“I quickly realized nursing was not the career that best played to my strengths,” she says. “I love business. After school, I began working in the accounting department of a major general contractor in Cincinnati. This provided me with excellent exposure to the construction business.”
In 1995, Thomas, a stay-at-home mom for years, was ready to re-enter the work force. Her husband, a self-employed contractor, was in the process of starting another company. The timing was perfect to launch P.A.K. Construction, a commercial subcontractor.
“We now have 24 employees, but we’ve retained the core group and will continue to do so, regardless of the fluctuations in the economy and building industry,” Thomas says.
Thomas doesn’t claim to be an expert at construction.
“I don’t walk onto a job and read the blueprints or prepare estimates. What I bring to the table is general business expertise. I’ve picked up considerable construction knowledge through years of experience. However, I rely on my staff for this technical aspect of the business.”
Smart Business spoke with Thomas about the essential qualities of leadership and keeping customers happy.
What are the most essential qualities of leadership?
Integrity is and will always be No. 1. Customers and employees need to know you are loyal and can be taken at your word.
You also must be accessible and flexible. Don’t operate as a rigid task-master work as a team. The best managers make each employee feel like an integral part of the operation. No one person has to strive to be above others.
It is also essential to be a strategic thinker. Things are not always neat and tidy. We have to look at the project and determine the best way to manage our resources to ensure a quality outcome. This requires creativity and flexibility.
How do you keep your customers happy?
Anyone who is self-employed knows this is arguably the most critical challenge of all. You must retain a strong customer base. You can’t be looking for new clients all the time and remain profitable.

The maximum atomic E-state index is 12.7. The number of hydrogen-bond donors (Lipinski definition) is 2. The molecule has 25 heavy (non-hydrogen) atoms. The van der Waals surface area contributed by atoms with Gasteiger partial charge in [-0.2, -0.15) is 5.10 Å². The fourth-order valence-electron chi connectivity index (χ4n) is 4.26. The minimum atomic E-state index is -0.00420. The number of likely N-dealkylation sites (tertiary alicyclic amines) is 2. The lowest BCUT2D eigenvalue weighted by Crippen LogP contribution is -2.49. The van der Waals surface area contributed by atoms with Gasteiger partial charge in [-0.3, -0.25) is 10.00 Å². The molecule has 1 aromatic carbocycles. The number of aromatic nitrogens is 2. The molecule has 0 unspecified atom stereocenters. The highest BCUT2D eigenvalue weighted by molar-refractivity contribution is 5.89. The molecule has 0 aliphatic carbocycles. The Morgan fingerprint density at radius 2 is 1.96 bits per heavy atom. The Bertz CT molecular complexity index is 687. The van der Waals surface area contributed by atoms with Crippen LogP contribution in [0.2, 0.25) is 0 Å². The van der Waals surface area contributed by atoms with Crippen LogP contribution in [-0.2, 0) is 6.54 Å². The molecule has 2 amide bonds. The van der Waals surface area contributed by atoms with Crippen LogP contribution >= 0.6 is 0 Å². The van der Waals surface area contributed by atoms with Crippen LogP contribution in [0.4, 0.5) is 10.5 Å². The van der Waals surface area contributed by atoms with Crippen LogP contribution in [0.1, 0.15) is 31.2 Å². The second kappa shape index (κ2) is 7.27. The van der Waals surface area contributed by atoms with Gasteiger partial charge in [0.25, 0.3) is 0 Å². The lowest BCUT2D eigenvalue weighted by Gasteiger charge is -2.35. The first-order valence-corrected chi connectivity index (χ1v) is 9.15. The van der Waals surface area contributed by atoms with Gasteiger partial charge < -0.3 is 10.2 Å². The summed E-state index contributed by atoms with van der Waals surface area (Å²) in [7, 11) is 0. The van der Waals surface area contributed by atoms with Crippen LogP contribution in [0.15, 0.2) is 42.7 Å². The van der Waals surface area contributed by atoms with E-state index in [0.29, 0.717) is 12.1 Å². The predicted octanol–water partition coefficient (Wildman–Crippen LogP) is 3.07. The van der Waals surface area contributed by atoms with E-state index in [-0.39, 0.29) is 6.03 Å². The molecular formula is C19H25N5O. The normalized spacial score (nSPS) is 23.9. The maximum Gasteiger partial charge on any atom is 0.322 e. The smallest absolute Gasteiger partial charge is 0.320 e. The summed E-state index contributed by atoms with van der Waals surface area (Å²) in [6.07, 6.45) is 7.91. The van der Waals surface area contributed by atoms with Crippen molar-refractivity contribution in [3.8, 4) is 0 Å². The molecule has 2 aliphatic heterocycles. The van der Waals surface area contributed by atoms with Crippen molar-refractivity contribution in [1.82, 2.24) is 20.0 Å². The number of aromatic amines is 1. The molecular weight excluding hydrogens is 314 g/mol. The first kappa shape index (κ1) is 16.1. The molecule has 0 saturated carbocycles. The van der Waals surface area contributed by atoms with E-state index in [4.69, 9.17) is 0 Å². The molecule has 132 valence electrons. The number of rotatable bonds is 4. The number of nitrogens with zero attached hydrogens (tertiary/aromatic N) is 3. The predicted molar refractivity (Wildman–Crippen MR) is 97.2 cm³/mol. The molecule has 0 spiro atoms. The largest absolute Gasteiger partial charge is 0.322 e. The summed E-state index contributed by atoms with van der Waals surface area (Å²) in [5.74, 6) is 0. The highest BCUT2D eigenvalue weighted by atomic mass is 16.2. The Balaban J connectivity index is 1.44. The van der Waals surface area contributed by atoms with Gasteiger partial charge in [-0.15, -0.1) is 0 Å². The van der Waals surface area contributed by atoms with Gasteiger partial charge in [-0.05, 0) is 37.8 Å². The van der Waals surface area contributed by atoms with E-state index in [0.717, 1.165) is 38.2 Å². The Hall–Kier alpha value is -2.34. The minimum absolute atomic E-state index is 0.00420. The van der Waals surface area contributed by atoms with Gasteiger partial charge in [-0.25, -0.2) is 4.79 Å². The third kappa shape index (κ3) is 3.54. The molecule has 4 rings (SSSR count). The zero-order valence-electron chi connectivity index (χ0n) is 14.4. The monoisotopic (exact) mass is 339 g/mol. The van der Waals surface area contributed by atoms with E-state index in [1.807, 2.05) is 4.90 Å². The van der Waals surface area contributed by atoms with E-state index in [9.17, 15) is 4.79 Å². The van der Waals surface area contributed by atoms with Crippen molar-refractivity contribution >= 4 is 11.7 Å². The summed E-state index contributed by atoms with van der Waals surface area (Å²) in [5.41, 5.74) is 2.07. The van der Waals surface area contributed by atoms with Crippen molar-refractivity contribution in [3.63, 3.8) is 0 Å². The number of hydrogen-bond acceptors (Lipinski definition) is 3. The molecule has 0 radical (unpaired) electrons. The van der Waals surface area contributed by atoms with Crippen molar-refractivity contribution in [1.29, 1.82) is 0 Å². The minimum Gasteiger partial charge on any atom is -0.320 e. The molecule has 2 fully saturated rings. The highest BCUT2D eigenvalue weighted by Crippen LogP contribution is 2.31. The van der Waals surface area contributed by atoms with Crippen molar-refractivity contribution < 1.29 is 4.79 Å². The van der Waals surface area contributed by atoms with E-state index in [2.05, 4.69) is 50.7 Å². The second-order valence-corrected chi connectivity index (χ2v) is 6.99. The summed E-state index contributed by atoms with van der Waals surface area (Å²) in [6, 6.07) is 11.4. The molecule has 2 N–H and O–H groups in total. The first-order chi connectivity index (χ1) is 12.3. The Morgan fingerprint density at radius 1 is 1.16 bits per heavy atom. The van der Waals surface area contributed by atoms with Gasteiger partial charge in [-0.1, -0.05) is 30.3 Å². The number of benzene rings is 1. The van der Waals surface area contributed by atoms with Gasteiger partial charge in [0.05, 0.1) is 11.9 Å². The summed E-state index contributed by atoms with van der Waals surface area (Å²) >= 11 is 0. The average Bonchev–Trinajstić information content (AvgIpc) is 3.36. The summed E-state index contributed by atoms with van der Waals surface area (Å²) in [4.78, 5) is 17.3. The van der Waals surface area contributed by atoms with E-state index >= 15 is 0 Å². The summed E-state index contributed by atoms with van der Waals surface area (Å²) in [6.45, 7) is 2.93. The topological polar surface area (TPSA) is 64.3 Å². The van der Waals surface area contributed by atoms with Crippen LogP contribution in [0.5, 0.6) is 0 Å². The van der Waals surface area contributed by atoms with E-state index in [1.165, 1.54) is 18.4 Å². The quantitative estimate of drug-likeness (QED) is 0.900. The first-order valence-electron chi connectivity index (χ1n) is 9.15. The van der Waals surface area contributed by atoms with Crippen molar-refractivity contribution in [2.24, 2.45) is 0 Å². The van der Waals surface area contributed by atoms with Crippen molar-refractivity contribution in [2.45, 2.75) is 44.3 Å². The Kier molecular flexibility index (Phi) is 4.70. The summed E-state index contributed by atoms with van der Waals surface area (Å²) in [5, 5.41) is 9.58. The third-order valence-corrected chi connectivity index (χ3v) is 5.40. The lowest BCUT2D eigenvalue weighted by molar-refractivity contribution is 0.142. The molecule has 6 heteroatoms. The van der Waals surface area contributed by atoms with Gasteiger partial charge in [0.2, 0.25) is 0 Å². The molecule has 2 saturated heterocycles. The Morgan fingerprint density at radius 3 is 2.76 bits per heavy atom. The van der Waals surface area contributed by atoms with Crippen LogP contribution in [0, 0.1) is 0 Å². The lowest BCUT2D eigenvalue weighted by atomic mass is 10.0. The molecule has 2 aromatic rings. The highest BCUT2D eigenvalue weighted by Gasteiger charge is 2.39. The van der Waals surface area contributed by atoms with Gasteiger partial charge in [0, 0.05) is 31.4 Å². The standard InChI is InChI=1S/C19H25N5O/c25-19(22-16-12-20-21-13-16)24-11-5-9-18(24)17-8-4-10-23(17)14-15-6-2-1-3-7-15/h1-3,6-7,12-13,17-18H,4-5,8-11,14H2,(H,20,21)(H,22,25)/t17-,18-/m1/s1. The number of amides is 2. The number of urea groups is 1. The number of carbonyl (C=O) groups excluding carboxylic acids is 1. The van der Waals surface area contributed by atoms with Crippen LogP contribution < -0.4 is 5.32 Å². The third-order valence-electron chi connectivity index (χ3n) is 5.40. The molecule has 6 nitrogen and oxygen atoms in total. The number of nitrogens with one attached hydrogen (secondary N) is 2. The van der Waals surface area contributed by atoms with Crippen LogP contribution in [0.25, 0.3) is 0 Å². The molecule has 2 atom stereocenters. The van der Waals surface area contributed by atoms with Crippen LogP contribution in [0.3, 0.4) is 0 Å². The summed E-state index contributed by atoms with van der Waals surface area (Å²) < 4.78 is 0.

To keep customers happy and loyal, they must know that their needs are important. No client can perceive that they are a lower priority than another, or take second place to your efforts to win over a new client.
Accessibility is imperative. I can always be reached, even on vacations. There is no hiding behind voicemail and addressing an issue two or three days later. That is a sure way to lose business.
We stress to customers that issues are bound to arise, but we are committed to resolving them expediently. This is a value we stress continually throughout the company. When there is a problem, we nip it in the bud.
What lessons have you learned the hard way?
As a result of a few eye-opening experiences, I have learned to admit I do not have all the answers. Sometimes people in leadership positions think they will look foolish if they ask questions. The reality is you end up looking more foolish by making the wrong decisions.
I believe there are three reasons why managers do not ask questions: Pride, lack of confidence and concern of what others will think. You have to let all that go and reach out to those with the knowledge you need.
The only way to overcome these barriers is to constantly ask questions.
How do you get your inspiration?
I have five children who inspire me to be my best self. I also have a friend (who) has encouraged me to get out of my comfort zone, which means getting out from behind my desk.
I previously was reluctant to put myself in front of the clients, but this year I made a commitment to do that. My goal was to diversify my customer base, and that meant I needed to be in the field more.
My husband continually inspires me. So does Kitty Taylor, owner of Commercial Construction Group. It is important to have trusted friends in the same business. They can appreciate and relate to the unique business challenges you encounter.
HOW TO REACH: P.A.K. Construction, (513) 874-4330 or www.pakconstruction.com